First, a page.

• This plan is predicated on a continuous flow of government subsidies. Canadians need only review the tens of billions of dollars of “investments” made to support the new EV battery manufacturing facilities, or the hundreds of millions of dollars slipped to Liberal-friendly companies through the green slush fund (a.k.a. Sustainable Development Technology Canada) to realize that these subsidies are unaffordable. 

There are also the inconvenient truths that 1) Canada has missed every emissions target the UN has set. 2) Since 2015, under the Trudeau government’s stewardship, Canada’s carbon emissions have actually increased. 3) According to the UN, Canada is on track to miss its next emissions target in 2030 by 15 per cent. 4) Canada’s own environment commissioner in November assessed that the government’s climate plan is “insufficient” and it has not charted a roadmap to meet its 2030 emission reduction target. 

In Dubai, Canadians were shamed by the UN with the release of a report that ranks Canada in 62nd place out of 67 countries when measuring greenhouse gas emissions, renewable energy, energy use, and climate 

policy. (But then, just perhaps, our country’s vast geography, cold climate, and its citizens’ suburban lifestyles requiring travel for work, all make it impossible for Canada to meet the UN’s expectation — that in less than 30 years Canadians will be able to significantly curtail energy use and carbon emissions.) 

Still, the Trudeau government pushes onward with its impractical green scheme that adheres to the UN’s and WEF’s agenda. In Dubai, Guilbeault used the UN’s pulpit to make significant domestic policy announcements for Canada’s natural resources industries. He released new draft regulations to cut methane emissions and also announced a new program to penalize beef cattle farmers for bovine burps (you cannot make this up). The government also unveiled an aggressive emissions reduction target for 2030 for Canada’s oil and gas sector. Guilbeault crowed that Canada was the first oil and gas producing nation in the world to be establishing such an emission cap plan.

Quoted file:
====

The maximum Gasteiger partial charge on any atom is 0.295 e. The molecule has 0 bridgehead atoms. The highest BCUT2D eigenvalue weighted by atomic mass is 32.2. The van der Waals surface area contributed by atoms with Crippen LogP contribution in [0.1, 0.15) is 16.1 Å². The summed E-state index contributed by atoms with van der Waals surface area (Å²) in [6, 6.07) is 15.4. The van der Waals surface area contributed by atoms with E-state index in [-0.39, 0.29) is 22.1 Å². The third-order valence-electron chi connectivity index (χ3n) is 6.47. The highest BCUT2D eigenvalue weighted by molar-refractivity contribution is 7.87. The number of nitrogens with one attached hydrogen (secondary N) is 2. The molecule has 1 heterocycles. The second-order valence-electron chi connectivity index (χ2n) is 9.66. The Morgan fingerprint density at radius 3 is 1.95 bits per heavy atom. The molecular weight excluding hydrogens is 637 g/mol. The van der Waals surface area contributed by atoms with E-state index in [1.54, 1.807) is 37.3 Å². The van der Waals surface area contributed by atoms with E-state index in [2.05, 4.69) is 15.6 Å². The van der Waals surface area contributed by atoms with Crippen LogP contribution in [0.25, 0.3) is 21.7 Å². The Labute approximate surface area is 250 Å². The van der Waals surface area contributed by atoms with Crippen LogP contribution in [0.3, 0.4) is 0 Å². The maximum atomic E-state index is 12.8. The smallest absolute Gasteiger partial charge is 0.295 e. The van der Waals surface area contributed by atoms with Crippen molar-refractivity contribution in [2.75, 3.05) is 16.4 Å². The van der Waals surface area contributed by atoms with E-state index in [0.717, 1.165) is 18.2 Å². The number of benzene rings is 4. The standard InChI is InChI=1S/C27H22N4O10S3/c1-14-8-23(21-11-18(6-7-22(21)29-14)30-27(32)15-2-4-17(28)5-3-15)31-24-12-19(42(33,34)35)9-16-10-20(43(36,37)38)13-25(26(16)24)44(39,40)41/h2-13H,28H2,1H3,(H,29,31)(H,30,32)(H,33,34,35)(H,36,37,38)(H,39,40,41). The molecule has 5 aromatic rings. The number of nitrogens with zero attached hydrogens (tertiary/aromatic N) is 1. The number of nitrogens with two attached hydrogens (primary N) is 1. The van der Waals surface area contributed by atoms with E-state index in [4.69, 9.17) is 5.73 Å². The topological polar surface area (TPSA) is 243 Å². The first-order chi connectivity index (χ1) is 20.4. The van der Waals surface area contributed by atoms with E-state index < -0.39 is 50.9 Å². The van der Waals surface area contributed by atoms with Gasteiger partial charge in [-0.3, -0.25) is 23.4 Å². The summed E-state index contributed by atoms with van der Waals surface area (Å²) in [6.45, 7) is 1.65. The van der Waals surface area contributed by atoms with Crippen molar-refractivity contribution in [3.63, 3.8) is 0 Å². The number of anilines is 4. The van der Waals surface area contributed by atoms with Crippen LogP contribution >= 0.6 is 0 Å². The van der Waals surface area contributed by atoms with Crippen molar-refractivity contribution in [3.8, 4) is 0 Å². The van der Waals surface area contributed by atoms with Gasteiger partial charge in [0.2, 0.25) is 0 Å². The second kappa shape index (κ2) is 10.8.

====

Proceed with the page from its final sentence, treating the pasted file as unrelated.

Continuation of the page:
Pundits and industry experts in Canada are divided on the impact of the new emissions cap, with some sector analysts labeling the new targets as “unrealistically ambitious.” CIBC experts concluded that “achieving the emissions target, as stated, would in effect become a cap on production.” S&P Global data firm calculated that Canada’s oil sands will likely need to reduce 1.3 million barrels a day of possible production to meet the new 2030 targets, resulting in the loss of between 5,400 and 9,500 jobs.

Canadian politicians’ rebuke of Guilbeault’s declaration was led by Alberta Premier Danielle Smith who stated, “This is the thing that I think Albertans are tired of — is that we continue to be the punching bag of the federal government and this Liberal prime minister, in particular, for political reasons.” Alberta’s Environment Minister Rebecca Schulz said the federal plan must ensure “that we’re not putting Albertans out of work and having to cut production, which, at a time when the world needs energy, just doesn’t make any sense.”